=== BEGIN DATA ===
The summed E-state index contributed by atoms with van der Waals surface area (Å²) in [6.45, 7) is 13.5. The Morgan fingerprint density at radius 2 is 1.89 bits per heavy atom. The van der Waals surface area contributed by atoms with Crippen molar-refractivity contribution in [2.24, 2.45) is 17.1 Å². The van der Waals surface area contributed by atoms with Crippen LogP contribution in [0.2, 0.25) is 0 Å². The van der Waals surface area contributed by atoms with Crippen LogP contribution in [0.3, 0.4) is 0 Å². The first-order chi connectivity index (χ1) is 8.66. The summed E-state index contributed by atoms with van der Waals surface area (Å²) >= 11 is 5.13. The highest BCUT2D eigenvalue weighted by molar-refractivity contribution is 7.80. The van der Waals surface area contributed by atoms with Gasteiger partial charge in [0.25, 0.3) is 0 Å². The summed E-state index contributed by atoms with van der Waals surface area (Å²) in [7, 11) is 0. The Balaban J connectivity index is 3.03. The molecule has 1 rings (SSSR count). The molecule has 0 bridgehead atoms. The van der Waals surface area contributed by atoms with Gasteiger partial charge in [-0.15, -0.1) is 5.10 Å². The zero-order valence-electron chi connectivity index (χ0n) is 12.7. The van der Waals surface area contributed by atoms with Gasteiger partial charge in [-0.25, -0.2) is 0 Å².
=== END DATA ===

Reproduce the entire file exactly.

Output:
The summed E-state index contributed by atoms with van der Waals surface area (Å²) in [6.45, 7) is 13.5. The Morgan fingerprint density at radius 2 is 1.89 bits per heavy atom. The van der Waals surface area contributed by atoms with Crippen molar-refractivity contribution in [2.24, 2.45) is 17.1 Å². The van der Waals surface area contributed by atoms with Crippen LogP contribution in [0.2, 0.25) is 0 Å². The van der Waals surface area contributed by atoms with Crippen LogP contribution in [0.3, 0.4) is 0 Å². The first-order chi connectivity index (χ1) is 8.66. The summed E-state index contributed by atoms with van der Waals surface area (Å²) >= 11 is 5.13. The highest BCUT2D eigenvalue weighted by molar-refractivity contribution is 7.80. The van der Waals surface area contributed by atoms with Gasteiger partial charge in [0.25, 0.3) is 0 Å². The summed E-state index contributed by atoms with van der Waals surface area (Å²) in [7, 11) is 0. The Balaban J connectivity index is 3.03. The molecule has 1 rings (SSSR count). The molecule has 0 bridgehead atoms. The van der Waals surface area contributed by atoms with Gasteiger partial charge in [-0.15, -0.1) is 5.10 Å². The zero-order valence-electron chi connectivity index (χ0n) is 12.7. The van der Waals surface area contributed by atoms with Gasteiger partial charge in [-0.25, -0.2) is 0 Å².